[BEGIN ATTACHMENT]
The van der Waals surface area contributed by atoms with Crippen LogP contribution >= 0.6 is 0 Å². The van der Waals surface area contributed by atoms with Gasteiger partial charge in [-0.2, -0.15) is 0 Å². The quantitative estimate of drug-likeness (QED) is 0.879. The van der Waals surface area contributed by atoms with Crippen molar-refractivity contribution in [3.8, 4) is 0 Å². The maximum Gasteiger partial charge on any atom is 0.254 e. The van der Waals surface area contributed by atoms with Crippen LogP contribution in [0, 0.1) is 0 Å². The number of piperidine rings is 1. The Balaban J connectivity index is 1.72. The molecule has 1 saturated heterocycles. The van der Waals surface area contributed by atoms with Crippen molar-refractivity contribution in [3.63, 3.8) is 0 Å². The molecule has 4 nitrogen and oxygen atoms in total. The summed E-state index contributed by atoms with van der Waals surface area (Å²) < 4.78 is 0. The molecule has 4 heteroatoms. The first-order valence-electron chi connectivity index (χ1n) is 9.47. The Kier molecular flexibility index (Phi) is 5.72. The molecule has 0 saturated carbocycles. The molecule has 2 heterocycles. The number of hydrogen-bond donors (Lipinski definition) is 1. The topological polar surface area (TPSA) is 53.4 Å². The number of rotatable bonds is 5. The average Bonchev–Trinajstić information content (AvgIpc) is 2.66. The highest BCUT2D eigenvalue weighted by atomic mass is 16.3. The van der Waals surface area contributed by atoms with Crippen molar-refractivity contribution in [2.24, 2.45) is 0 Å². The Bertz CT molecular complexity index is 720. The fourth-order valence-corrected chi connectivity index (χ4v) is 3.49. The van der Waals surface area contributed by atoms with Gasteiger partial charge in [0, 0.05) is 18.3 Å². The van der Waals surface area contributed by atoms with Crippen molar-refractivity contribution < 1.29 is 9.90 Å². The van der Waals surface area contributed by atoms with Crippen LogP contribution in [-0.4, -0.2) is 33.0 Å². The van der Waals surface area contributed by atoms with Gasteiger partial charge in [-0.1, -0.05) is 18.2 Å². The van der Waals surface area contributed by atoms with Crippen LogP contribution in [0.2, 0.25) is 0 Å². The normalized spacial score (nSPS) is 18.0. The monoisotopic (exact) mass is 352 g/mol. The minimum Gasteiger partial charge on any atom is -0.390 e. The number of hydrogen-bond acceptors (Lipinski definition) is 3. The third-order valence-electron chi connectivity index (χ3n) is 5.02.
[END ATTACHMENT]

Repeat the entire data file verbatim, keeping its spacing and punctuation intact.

The van der Waals surface area contributed by atoms with Crippen LogP contribution >= 0.6 is 0 Å². The van der Waals surface area contributed by atoms with Gasteiger partial charge in [-0.2, -0.15) is 0 Å². The quantitative estimate of drug-likeness (QED) is 0.879. The van der Waals surface area contributed by atoms with Crippen molar-refractivity contribution in [3.8, 4) is 0 Å². The maximum Gasteiger partial charge on any atom is 0.254 e. The van der Waals surface area contributed by atoms with Crippen LogP contribution in [0, 0.1) is 0 Å². The number of piperidine rings is 1. The Balaban J connectivity index is 1.72. The molecule has 1 saturated heterocycles. The van der Waals surface area contributed by atoms with Crippen molar-refractivity contribution in [3.63, 3.8) is 0 Å². The molecule has 4 nitrogen and oxygen atoms in total. The summed E-state index contributed by atoms with van der Waals surface area (Å²) < 4.78 is 0. The molecule has 4 heteroatoms. The first-order valence-electron chi connectivity index (χ1n) is 9.47. The Kier molecular flexibility index (Phi) is 5.72. The molecule has 0 saturated carbocycles. The molecule has 2 heterocycles. The number of hydrogen-bond donors (Lipinski definition) is 1. The topological polar surface area (TPSA) is 53.4 Å². The number of rotatable bonds is 5. The average Bonchev–Trinajstić information content (AvgIpc) is 2.66. The highest BCUT2D eigenvalue weighted by atomic mass is 16.3. The van der Waals surface area contributed by atoms with Crippen molar-refractivity contribution in [2.24, 2.45) is 0 Å². The Bertz CT molecular complexity index is 720. The fourth-order valence-corrected chi connectivity index (χ4v) is 3.49. The van der Waals surface area contributed by atoms with Gasteiger partial charge in [0, 0.05) is 18.3 Å². The van der Waals surface area contributed by atoms with Crippen molar-refractivity contribution < 1.29 is 9.90 Å². The van der Waals surface area contributed by atoms with Crippen LogP contribution in [-0.4, -0.2) is 33.0 Å². The van der Waals surface area contributed by atoms with Gasteiger partial charge in [-0.1, -0.05) is 18.2 Å². The van der Waals surface area contributed by atoms with Crippen LogP contribution in [0.2, 0.25) is 0 Å². The normalized spacial score (nSPS) is 18.0. The monoisotopic (exact) mass is 352 g/mol. The minimum Gasteiger partial charge on any atom is -0.390 e. The number of hydrogen-bond acceptors (Lipinski definition) is 3. The third-order valence-electron chi connectivity index (χ3n) is 5.02.